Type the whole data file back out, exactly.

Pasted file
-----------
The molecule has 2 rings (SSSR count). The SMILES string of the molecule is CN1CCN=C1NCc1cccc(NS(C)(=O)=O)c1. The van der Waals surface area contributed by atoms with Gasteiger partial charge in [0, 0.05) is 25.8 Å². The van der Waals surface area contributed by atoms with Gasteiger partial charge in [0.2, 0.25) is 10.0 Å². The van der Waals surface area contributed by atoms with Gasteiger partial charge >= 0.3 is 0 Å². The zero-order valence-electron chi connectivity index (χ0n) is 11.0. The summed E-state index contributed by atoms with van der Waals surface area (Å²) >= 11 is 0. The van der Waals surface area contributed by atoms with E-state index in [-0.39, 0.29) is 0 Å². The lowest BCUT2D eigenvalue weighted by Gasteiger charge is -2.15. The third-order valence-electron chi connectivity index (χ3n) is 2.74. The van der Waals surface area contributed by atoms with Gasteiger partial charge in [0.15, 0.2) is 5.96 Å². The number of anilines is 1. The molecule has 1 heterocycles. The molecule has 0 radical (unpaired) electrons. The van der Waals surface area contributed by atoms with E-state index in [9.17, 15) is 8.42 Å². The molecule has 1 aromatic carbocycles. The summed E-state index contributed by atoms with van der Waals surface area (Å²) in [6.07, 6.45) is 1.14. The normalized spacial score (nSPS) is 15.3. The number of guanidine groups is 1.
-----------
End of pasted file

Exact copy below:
The molecule has 2 rings (SSSR count). The SMILES string of the molecule is CN1CCN=C1NCc1cccc(NS(C)(=O)=O)c1. The van der Waals surface area contributed by atoms with Gasteiger partial charge in [0, 0.05) is 25.8 Å². The van der Waals surface area contributed by atoms with Gasteiger partial charge in [0.2, 0.25) is 10.0 Å². The van der Waals surface area contributed by atoms with Gasteiger partial charge >= 0.3 is 0 Å². The zero-order valence-electron chi connectivity index (χ0n) is 11.0. The summed E-state index contributed by atoms with van der Waals surface area (Å²) >= 11 is 0. The van der Waals surface area contributed by atoms with E-state index in [-0.39, 0.29) is 0 Å². The lowest BCUT2D eigenvalue weighted by Gasteiger charge is -2.15. The third-order valence-electron chi connectivity index (χ3n) is 2.74. The van der Waals surface area contributed by atoms with Gasteiger partial charge in [0.15, 0.2) is 5.96 Å². The number of anilines is 1. The molecule has 1 heterocycles. The molecule has 0 radical (unpaired) electrons. The van der Waals surface area contributed by atoms with E-state index in [9.17, 15) is 8.42 Å². The molecule has 1 aromatic carbocycles. The summed E-state index contributed by atoms with van der Waals surface area (Å²) in [6.07, 6.45) is 1.14. The normalized spacial score (nSPS) is 15.3. The number of guanidine groups is 1.